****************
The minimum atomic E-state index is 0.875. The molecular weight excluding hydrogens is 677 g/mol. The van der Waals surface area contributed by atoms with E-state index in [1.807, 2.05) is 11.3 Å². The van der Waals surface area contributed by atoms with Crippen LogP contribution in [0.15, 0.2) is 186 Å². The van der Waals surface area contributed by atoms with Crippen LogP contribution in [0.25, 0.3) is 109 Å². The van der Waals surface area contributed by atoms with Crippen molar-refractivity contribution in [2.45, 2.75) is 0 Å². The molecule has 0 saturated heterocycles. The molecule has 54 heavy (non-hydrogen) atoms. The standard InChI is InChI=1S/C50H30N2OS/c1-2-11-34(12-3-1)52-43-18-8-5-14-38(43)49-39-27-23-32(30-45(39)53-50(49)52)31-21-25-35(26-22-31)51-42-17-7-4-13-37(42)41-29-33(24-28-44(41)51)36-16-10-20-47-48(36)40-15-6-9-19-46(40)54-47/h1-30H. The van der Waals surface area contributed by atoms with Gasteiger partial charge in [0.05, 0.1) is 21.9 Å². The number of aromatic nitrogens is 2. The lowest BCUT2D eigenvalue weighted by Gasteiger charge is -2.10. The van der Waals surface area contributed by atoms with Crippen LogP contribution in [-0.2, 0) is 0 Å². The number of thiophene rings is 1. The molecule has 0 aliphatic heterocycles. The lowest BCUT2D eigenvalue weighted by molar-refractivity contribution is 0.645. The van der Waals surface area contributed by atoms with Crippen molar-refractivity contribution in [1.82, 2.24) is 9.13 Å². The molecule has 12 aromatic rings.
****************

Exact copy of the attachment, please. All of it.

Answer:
The minimum atomic E-state index is 0.875. The molecular weight excluding hydrogens is 677 g/mol. The van der Waals surface area contributed by atoms with E-state index in [1.807, 2.05) is 11.3 Å². The van der Waals surface area contributed by atoms with Crippen LogP contribution in [0.15, 0.2) is 186 Å². The van der Waals surface area contributed by atoms with Crippen LogP contribution in [0.25, 0.3) is 109 Å². The van der Waals surface area contributed by atoms with Crippen molar-refractivity contribution in [2.45, 2.75) is 0 Å². The molecule has 0 saturated heterocycles. The molecule has 54 heavy (non-hydrogen) atoms. The standard InChI is InChI=1S/C50H30N2OS/c1-2-11-34(12-3-1)52-43-18-8-5-14-38(43)49-39-27-23-32(30-45(39)53-50(49)52)31-21-25-35(26-22-31)51-42-17-7-4-13-37(42)41-29-33(24-28-44(41)51)36-16-10-20-47-48(36)40-15-6-9-19-46(40)54-47/h1-30H. The van der Waals surface area contributed by atoms with Gasteiger partial charge in [0.05, 0.1) is 21.9 Å². The number of aromatic nitrogens is 2. The lowest BCUT2D eigenvalue weighted by Gasteiger charge is -2.10. The van der Waals surface area contributed by atoms with Crippen LogP contribution in [-0.2, 0) is 0 Å². The number of thiophene rings is 1. The molecule has 0 aliphatic heterocycles. The lowest BCUT2D eigenvalue weighted by molar-refractivity contribution is 0.645. The van der Waals surface area contributed by atoms with Crippen molar-refractivity contribution in [1.82, 2.24) is 9.13 Å². The molecule has 12 aromatic rings.